Again, it has already been demonstrated through the common embrace of countless medical breakthroughs over the past century that the majority of religious people do not perceive any inherent conflict between using our knowledge and technology to extend and enhance this life, and the promise of whatever other kind of life they may believe awaits them thereafter. The religious leaders who make grand pronouncements to the contrary must be exposed for what they are- charlatans who have been empowered by promising people an intangible, invisible path to escape suffering and Death if they are respected and obeyed, who now feel their power and livelihood threatened by the idea that science is now approaching a way to make that same promise materially manifest in the here and now.

To suggest that there is an appropriate role for Death in human existence is a perfectly cogent and reasonable position that could be taken from secular and religious ontologies alike, but the suggestion that pursuing the same end is the height of humility when conducted through mysticism, but the height of megalomaniacal arrogance when conducted through science is a preposterous assertion that must be laid bare for what it is: a fig leaf of a pretense so thin that it cannot begin to mask the naked intent of petty minds seeking to preserve their own temporal power and authority at the expense of the species. They are nothing but the cynical manifestation of every negative image they would in turn seek to project onto the posthuman movement, and on this issue more than any other their self-interested hypocrisy is so bare that it should foster every confidence that the majority of sound-minded, even-tempered believers can be persuaded and severed from their yolk.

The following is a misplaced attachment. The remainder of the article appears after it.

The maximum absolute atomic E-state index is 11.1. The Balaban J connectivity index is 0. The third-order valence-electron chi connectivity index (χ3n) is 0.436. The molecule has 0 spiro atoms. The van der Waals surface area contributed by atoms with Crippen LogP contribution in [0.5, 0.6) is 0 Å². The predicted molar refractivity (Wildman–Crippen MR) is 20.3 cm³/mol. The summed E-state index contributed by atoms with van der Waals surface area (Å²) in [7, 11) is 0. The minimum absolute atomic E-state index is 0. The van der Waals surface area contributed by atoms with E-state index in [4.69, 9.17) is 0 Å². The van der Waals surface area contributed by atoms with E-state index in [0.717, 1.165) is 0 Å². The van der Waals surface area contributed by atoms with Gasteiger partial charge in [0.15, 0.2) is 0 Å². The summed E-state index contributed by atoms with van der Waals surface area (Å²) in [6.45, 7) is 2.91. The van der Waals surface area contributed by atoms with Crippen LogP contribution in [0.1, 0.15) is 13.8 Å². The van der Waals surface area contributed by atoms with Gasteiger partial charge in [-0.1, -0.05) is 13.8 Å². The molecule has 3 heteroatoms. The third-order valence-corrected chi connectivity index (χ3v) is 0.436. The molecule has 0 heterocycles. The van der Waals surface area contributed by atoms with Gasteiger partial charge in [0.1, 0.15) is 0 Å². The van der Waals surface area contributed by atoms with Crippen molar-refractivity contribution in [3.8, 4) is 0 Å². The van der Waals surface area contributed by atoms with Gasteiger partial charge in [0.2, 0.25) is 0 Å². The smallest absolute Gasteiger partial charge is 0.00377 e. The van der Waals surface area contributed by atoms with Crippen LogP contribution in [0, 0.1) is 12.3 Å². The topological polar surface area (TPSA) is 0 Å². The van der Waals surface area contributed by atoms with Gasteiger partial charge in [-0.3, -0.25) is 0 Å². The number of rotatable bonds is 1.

“They that have an ear, let them hear what the Spirit says to the churches. To they who overcome, will I grant to eat of the tree of life which is in the Paradise of God.’
Revelations 2

In closing, it is worth the time to state the obvious- that this brief list of suggestions is by no means a complete or comprehensive path toward bridging the cultural and intellectual divides between faith-communities and the H+ movement. Nor, of course, will there ever be any argument which will convince everyone- for as much as I would seek to admonish those who seem resigned to a future of strife and division, it would likewise be just as heedless to believe we can engineer a future which is completely free of conflict and suffering.

It is my hope only that the broad suggestions I outline here might serve in any small way to guide or prompt others towards finding new paths to cooperation and outreach. It is both a moral imperative and a practical necessity that we make every reasonable effort to include as many people as possible in the promise of the Singularity, not only that we might avoid doing harm, but that we might all be all the more mutually enhanced and transformed through the diversity of each other’s knowledge and experiences, toward a shared greatness we cannot yet begin to fully imagine. 

Yshua Learn is currently studying intellectual-property law and previously studied Political Science with a concentration in meta-theory and Philosophy with a concentration in ethics & public policy, and an independent, elective focus on issues of consciousness and personal identity. Yshua will be writing and blogging at


An excellent, well crafted and thought provoking argument..

The importance of which is only made more visible and given greater weight by the lack of interest shown even here at IEET? Of course, it goes without saying that IEET activists/organisers have spent much time and great efforts to reconcile the differences and animosity between theism and atheism - yet it is encouraging to see these positive attitudes resurface once again - changing minds and memes is, after all, what any progressive philosophy should be aiming for - and humanity has more hope for survival in promoting philosophy of unity rather than in supporting and antagonising ideological divisions?

Just imagine the proverbial penny clashing and reverberating through swathes of diverse religious followers as “groupthink” turns a technological(?) corner, and it is increasingly deemed that prosthetics, genetic tweaking and longevity research is in fact no danger to enlightenment or spiritual salvation? Just imagine as osmosis floods the minds previously closed to blinkered antiquity, and gradually, inertia builds a mass momentum whereby theists pursue and demand change of their interpretations of religious text and tenet?